Oceans poised to become our worst enemy according to the UN
The oceans, sources of life on Earth, could become our worst enemies on a global scale if nothing is done to put a brake on greenhouse gas emissions, according to a draft report obtained in exclusivity by AFP.
L es fish stocks could decline, the damage caused by hurricanes multiply and 280 million people would be displaced by rising sea levels, according to the special report of the Intergovernmental Panel on Climate Change ( IPCC), on the oceans and the cryosphere (pack ice, glaciers, ice caps and frozen ground permanently), which will be officially unveiled on September 25 in Monaco.
This rich 900-page document is the fourth UN special report issued in less than a year. The equally alarming precedents concerned the goal of limiting global warming to 1.5 ° C, biodiversity and land management and the global food system.
According to this fourth installment, which compiles the existing scientific data and is seen as a reference, rising sea levels could eventually move 280 million people worldwide. And this in the optimistic hypothesis where global warming would be limited to 2 ° C compared to the pre-industrial era.
With the expected increase in the frequency of cyclones, many megacities close to the coast, but also small island nations would be flooded every year from 2050, even in optimistic scenarios.
“When you observe the political instability triggered by small-scale migrations, I tremble when I think of a world where tens of millions of people would have to leave their lands swallowed by the ocean,” worries Ben Strauss, president and CEO. from Climate Central, a research institute based in the United States.
The report also predicts that 30% to 99% of permafrost, the ground layer frozen theoretically year-round, melts by 2100, if greenhouse gas emissions continue at the current rate.
Permafrost in the northern hemisphere will release a carbon bomb (CO2) and methane (CH4) during the thaw, accelerating warming.
Phenomena already underway could also lead to a steady decline in fish stocks, on which many people depend for their food. The damage caused by the floods could be multiplied by 100, even up to 1,000 by 2100.
The melting of glaciers caused by global warming will give too much fresh water, then too little, to the billions of people who depend on it, also points a provisional “summary for decision makers” to be discussed line by line by the representatives of the countries IPCC members, meeting in Monaco from 20 September.
Friction of major issuers
According to the report, sea level rise in the 22nd century “could exceed several centimeters per year”, about a hundred times more than today.
If the increase in temperatures is 2 ° C in 2100, it will be the beginning of a “race forward” in the rise of the sea, warns Ben Strauss.
The release of the report will come after a world climate summit convened by UN Secretary-General Antonio Guterres in New York on 23 September. It wants stronger commitments from countries to reduce their CO2 emissions, while at the current pace, they would lead to a global warming of 2 to 3 ° C by the end of the century.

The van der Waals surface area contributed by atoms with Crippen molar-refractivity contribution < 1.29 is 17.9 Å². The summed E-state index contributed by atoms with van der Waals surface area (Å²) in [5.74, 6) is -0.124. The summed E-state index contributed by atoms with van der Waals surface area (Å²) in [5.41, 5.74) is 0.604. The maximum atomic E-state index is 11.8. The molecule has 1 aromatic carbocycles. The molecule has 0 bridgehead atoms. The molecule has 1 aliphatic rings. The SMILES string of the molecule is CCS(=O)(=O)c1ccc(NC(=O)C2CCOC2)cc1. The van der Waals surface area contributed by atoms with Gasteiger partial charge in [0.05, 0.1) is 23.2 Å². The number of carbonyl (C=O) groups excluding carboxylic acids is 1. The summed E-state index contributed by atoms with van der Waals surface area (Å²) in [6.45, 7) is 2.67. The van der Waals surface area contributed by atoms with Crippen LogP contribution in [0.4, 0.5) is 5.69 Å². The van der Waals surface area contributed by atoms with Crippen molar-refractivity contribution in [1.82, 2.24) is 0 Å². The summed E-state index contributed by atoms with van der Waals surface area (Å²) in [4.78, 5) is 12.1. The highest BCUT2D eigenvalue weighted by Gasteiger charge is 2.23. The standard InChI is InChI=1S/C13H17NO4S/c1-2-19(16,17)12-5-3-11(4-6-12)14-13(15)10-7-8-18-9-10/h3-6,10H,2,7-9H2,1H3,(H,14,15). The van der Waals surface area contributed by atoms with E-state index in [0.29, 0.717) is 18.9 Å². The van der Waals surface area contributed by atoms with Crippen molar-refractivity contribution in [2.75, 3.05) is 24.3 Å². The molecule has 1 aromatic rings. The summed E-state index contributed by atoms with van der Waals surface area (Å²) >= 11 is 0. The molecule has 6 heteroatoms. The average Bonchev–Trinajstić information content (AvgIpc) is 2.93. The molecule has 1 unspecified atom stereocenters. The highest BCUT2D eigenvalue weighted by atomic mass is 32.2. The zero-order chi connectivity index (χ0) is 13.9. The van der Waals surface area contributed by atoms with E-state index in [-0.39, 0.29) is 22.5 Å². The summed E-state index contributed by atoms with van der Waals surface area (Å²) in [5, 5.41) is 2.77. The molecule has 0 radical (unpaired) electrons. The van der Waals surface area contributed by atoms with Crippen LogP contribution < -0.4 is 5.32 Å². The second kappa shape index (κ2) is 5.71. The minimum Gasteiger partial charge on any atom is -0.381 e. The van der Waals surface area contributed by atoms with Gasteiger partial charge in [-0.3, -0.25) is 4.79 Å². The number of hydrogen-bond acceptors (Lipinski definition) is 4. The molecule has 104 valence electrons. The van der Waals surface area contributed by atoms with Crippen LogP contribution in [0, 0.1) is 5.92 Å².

Experts fear that China, the United States, the European Union and India – the four main emitters of greenhouse gases – are coming up with promises that are not up to the challenges.
In the United States, for example, says Michael Mann, director of the Earth System Science Center at the University of Pennsylvania, “techno-optimists still think we can find ways to solve this problem”, even as “the United States United are not ready to face a one-meter rise in sea level by 2100 “for some of their cities like New York and Miami.
Of the four major economic regions accounting for nearly 60% of fossil fuel emissions, none seems ready to announce more ambitious targets to reduce emissions from their economies.
Donald Trump dismisses the climate policy of his predecessor Barack Obama and wants the United States to leave the Paris Agreement of 2015. An agreement that aims to maintain the average increase in temperature well below 2 ° C compared at pre-industrial levels, and as much as possible at 1.5 ° C.
India, for its part, is rapidly developing solar energy, but continues to increase its coal capacity.
The European Union is moving towards a carbon “neutrality goal” to be achieved by 2050, but several Member States are reluctant to commit.
China, which emits almost as much CO2 as the United States, the European Union and India combined, sends contradictory signals.
“Beijing’s attention is gradually moving away from environmental issues and climate change,” said Li Shuo, an analyst at Greenpeace International. He explains it by the concern over the slowdown of the Chinese economy and the trade war with the United States.
Shanghai, Ningbo, Taizhou and half a dozen major Chinese coastal cities are highly vulnerable to future sea level rise, which is expected to rise one meter from the global level of the end of the twentieth century in case of maintenance CO2 emissions.